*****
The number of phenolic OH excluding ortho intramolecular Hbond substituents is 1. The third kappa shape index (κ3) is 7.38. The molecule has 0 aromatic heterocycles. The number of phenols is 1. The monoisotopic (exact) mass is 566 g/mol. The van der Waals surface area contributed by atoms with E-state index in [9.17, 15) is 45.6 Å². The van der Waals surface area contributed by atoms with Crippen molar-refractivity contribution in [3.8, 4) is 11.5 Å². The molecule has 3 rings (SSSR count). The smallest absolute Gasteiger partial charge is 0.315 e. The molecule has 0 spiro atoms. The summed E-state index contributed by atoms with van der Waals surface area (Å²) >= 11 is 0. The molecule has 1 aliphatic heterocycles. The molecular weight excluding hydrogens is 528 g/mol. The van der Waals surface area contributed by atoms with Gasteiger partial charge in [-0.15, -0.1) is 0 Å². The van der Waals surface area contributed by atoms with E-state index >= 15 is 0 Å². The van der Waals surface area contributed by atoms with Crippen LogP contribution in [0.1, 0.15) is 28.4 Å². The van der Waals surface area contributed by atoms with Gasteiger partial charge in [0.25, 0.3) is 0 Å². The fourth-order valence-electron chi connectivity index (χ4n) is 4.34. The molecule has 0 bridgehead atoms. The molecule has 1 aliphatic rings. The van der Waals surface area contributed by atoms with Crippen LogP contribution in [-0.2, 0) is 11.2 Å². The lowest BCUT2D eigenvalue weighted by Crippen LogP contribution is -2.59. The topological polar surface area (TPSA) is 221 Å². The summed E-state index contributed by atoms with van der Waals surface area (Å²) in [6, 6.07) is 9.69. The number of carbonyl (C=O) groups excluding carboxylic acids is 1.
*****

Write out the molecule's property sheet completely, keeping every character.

The number of phenolic OH excluding ortho intramolecular Hbond substituents is 1. The third kappa shape index (κ3) is 7.38. The molecule has 0 aromatic heterocycles. The number of phenols is 1. The monoisotopic (exact) mass is 566 g/mol. The van der Waals surface area contributed by atoms with E-state index in [9.17, 15) is 45.6 Å². The van der Waals surface area contributed by atoms with Crippen molar-refractivity contribution in [3.8, 4) is 11.5 Å². The molecule has 3 rings (SSSR count). The smallest absolute Gasteiger partial charge is 0.315 e. The molecule has 0 spiro atoms. The summed E-state index contributed by atoms with van der Waals surface area (Å²) >= 11 is 0. The molecule has 1 aliphatic heterocycles. The molecular weight excluding hydrogens is 528 g/mol. The van der Waals surface area contributed by atoms with Gasteiger partial charge in [-0.15, -0.1) is 0 Å². The van der Waals surface area contributed by atoms with E-state index >= 15 is 0 Å². The van der Waals surface area contributed by atoms with Crippen LogP contribution in [0.1, 0.15) is 28.4 Å². The van der Waals surface area contributed by atoms with Gasteiger partial charge in [0.25, 0.3) is 0 Å². The fourth-order valence-electron chi connectivity index (χ4n) is 4.34. The molecule has 0 bridgehead atoms. The molecule has 1 aliphatic rings. The van der Waals surface area contributed by atoms with Crippen LogP contribution in [-0.2, 0) is 11.2 Å². The lowest BCUT2D eigenvalue weighted by Crippen LogP contribution is -2.59. The topological polar surface area (TPSA) is 221 Å². The summed E-state index contributed by atoms with van der Waals surface area (Å²) in [6, 6.07) is 9.69. The number of carbonyl (C=O) groups excluding carboxylic acids is 1.